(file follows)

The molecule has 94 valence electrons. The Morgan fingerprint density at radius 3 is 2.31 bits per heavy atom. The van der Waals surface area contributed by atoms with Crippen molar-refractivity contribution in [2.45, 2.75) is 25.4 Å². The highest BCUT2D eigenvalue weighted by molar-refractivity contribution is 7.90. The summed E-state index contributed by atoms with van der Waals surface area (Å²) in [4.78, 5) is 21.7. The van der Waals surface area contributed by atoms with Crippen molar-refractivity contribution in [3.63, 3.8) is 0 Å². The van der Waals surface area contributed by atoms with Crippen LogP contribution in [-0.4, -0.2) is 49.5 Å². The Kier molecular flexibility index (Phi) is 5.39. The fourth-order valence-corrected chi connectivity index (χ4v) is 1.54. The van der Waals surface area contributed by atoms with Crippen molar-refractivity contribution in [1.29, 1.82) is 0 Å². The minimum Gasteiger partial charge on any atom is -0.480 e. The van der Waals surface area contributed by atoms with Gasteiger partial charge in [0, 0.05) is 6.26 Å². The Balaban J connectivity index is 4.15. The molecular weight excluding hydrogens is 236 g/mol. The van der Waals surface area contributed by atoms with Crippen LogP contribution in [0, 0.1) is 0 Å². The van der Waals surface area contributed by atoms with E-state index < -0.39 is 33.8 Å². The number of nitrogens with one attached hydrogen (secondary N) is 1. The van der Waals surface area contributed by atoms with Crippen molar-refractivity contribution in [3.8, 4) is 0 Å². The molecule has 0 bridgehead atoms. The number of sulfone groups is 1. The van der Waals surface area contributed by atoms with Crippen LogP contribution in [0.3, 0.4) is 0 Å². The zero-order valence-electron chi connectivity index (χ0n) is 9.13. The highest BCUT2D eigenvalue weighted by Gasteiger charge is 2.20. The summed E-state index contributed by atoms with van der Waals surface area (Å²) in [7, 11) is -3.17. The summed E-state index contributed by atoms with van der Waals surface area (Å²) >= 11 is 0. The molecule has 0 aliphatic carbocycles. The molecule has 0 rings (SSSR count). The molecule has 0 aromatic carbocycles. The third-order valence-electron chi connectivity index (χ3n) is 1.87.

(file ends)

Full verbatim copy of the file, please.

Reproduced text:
The molecule has 94 valence electrons. The Morgan fingerprint density at radius 3 is 2.31 bits per heavy atom. The van der Waals surface area contributed by atoms with Crippen molar-refractivity contribution in [2.45, 2.75) is 25.4 Å². The highest BCUT2D eigenvalue weighted by molar-refractivity contribution is 7.90. The summed E-state index contributed by atoms with van der Waals surface area (Å²) in [4.78, 5) is 21.7. The van der Waals surface area contributed by atoms with Crippen molar-refractivity contribution in [3.63, 3.8) is 0 Å². The van der Waals surface area contributed by atoms with Crippen LogP contribution in [-0.4, -0.2) is 49.5 Å². The Kier molecular flexibility index (Phi) is 5.39. The fourth-order valence-corrected chi connectivity index (χ4v) is 1.54. The van der Waals surface area contributed by atoms with Crippen molar-refractivity contribution in [1.29, 1.82) is 0 Å². The minimum Gasteiger partial charge on any atom is -0.480 e. The van der Waals surface area contributed by atoms with Gasteiger partial charge in [0, 0.05) is 6.26 Å². The Balaban J connectivity index is 4.15. The molecular weight excluding hydrogens is 236 g/mol. The van der Waals surface area contributed by atoms with Crippen LogP contribution in [0, 0.1) is 0 Å². The van der Waals surface area contributed by atoms with E-state index < -0.39 is 33.8 Å². The number of nitrogens with one attached hydrogen (secondary N) is 1. The van der Waals surface area contributed by atoms with Crippen molar-refractivity contribution in [3.8, 4) is 0 Å². The molecule has 0 bridgehead atoms. The number of sulfone groups is 1. The van der Waals surface area contributed by atoms with Crippen LogP contribution in [0.3, 0.4) is 0 Å². The zero-order valence-electron chi connectivity index (χ0n) is 9.13. The highest BCUT2D eigenvalue weighted by Gasteiger charge is 2.20. The summed E-state index contributed by atoms with van der Waals surface area (Å²) in [7, 11) is -3.17. The summed E-state index contributed by atoms with van der Waals surface area (Å²) >= 11 is 0. The molecule has 0 aliphatic carbocycles. The molecule has 0 rings (SSSR count). The molecule has 0 aromatic carbocycles. The third-order valence-electron chi connectivity index (χ3n) is 1.87.